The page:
back to article When Mercury went down

Last month, Kiwi programmer David Harris officially threw in the towel. After 17 years, he announced he was ceasing development of Pegasus Mail, the famous, free-as-in-beer, email program. (That Mr Harris subsequently retrieved the towel, now damp in patches and covered in other people's hairs, I will get around to in a …


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  1. Andrew


    A well written article that shows genuine affection for the topic at hand. I was too young to use Peg (I was 12 in 1990!) but I have suffered MS Mail, Notes and Outlook (Express and Office editions both POP3 and Exchange connected) so I can at least feel where you're coming from.

    Alas, you are right. No one man can fight the good fight forever and open source might just be the way to go in the end.

    I look at what rubbish is foisted upon users and hope for the day when I work for an IT Manager or company that will let me experiment with other options in the open source world. Until then it's Office and Vista all around. :(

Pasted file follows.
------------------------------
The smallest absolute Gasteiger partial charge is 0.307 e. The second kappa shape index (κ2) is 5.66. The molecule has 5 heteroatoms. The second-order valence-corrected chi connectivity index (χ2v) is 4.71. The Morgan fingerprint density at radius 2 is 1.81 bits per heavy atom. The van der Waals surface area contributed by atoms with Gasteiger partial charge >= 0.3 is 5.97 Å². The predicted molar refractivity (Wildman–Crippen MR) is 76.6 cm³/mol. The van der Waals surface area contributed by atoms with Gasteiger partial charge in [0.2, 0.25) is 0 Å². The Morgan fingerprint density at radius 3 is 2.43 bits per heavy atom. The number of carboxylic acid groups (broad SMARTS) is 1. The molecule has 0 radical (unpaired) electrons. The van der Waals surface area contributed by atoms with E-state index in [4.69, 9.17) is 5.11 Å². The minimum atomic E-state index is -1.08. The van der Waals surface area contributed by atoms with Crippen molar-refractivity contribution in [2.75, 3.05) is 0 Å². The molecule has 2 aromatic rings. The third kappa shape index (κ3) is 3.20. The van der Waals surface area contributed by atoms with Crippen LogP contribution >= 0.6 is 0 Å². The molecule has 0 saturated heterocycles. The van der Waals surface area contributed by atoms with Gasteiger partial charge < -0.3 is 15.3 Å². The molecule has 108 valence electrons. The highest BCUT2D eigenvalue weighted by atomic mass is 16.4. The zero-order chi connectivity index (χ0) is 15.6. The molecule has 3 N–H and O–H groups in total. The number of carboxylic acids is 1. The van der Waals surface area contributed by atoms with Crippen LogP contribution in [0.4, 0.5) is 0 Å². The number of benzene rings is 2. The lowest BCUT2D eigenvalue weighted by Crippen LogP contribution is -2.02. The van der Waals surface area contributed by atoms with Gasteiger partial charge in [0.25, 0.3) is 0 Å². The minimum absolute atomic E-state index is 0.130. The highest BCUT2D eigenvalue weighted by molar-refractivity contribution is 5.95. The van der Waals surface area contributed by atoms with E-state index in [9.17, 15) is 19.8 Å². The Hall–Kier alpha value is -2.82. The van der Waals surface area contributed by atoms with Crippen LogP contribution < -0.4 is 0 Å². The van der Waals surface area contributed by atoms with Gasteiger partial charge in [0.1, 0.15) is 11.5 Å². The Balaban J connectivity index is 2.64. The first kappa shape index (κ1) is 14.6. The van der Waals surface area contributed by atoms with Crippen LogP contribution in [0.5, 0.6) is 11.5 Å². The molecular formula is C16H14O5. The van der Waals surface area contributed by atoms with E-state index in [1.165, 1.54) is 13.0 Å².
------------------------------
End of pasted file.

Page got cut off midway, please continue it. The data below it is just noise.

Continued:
2. Rob

    open source

    We had Pegasus mail in our computer labs at uni in 1998.

    I liked it.

    We use outlook in the office.

    I don't like it.

    Open source will be the way to let people carry on using it but I'm constantly amazed by how we're always being asked to save money and spending decisions get turned down, but then I'm shocked at how suspicious accountants get when you tell them about open source software.

    I think they're just saying no because they like to say no

  3. florian mosleh


    the gnu fortunes utility has inherited pegasus' .sig annotator's proclivity for rapier wit measure by measure. i had been at my current employer for about 2 weeks when i was asked, very politely, to stop including the fortunes in my work correspondence. *sigh* the internet should have never been given to the mainstream. business has done for the internet what the Handicapper General did to <a href=""> Harrison Bergeron</a>

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